Who’s left holding the hot potato?
A few weeks ago, a provider tipped me off that CMS had started recouping payments for Medicare beneficiaries who were in prison at the time of dates of service. This provider was dumbfounded: How could these beneficiaries be in prison when they had received equipment and services in their home and signed delivery tickets, he wanted to know.
“This goes to a new low in my eyes,” the provider said.
I hadn’t heard of this type of recoupment from other providers, so I saved his email to my file of stories to look into.
Fast forward to this week.
CMS has put out a bulletin detailing the recoupments—“A large number of overpayments have been identified,” it states—and advising providers on how to respond to demand letters. The agency notes:
“There may be instances where providers believe that the beneficiary was not incarcerated when the services was provided. However, a beneficiary may be incarcerated even when the individual is not confined within a penal facility. For example, a beneficiary who is on a supervised release, on medical furlough, residing in a halfway house or other similar situation may, nevertheless, be in the custody of authorities under a penal statute. In such cases, Medicare payment may be barred.”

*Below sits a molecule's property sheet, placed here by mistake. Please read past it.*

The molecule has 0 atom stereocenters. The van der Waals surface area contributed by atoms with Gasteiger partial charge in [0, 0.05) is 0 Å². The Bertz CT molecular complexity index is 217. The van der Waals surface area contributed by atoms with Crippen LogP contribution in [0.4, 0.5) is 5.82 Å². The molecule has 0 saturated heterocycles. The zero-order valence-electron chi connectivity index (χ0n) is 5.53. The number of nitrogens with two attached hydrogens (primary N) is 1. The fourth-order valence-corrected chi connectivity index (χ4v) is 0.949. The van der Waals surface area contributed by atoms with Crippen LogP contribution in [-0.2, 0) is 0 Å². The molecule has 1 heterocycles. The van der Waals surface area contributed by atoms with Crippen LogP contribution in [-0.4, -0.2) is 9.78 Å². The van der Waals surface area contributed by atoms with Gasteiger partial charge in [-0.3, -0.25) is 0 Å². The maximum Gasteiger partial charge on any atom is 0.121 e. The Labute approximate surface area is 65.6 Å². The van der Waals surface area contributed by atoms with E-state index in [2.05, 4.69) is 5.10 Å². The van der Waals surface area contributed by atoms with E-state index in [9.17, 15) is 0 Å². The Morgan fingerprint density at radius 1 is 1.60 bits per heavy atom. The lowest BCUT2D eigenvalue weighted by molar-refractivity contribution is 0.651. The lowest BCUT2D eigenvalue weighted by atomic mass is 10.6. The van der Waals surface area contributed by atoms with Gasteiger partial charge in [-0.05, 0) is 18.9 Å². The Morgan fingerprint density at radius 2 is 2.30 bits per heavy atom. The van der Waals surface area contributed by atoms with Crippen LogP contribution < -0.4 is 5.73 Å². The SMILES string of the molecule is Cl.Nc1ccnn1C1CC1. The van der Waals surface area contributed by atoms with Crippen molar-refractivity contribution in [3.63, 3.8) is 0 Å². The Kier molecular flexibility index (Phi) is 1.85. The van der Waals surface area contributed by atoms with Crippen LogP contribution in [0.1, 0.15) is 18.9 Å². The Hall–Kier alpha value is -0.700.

I forwarded the bulletin to the provider. His response?
“Now we need to ask them to pull up their pant leg to see if they are on in-home incarceration? When does it get to a point that we are asking and doing things totally outside of what we are in business for (taking care of ill people in need)? Guess when my driver gets shot for asking about a person being in prison they will not require us to get involved with someone's personal business outside of healthcare?”
CMS doesn’t go that far, but it advises providers that are receiving demand letters for denial of claims because the beneficiary’s Social Security record indicates incarceration on the date of service to contact the beneficiary to gather as much information as possible.
That sounds like a fun conversation, huh?
I wonder how these things even get this far. Shouldn’t the doc or whoever the referral source is know that an incarcerated Medicare beneficiary doesn’t meet the coverage criteria for the equipment and services? If not, shouldn’t CMS focus its efforts on educating them about this and, therefore, nipping the whole thing in the bud, not to mention saving providers from, at the very least, awkward conversations, and, at the very worst, the possibility of physical harm?
But I guess this is typical of the backward way that CMS tends to deal with fraud and abuse.
Unfortunately, the last person holding the hot potato is often the provider.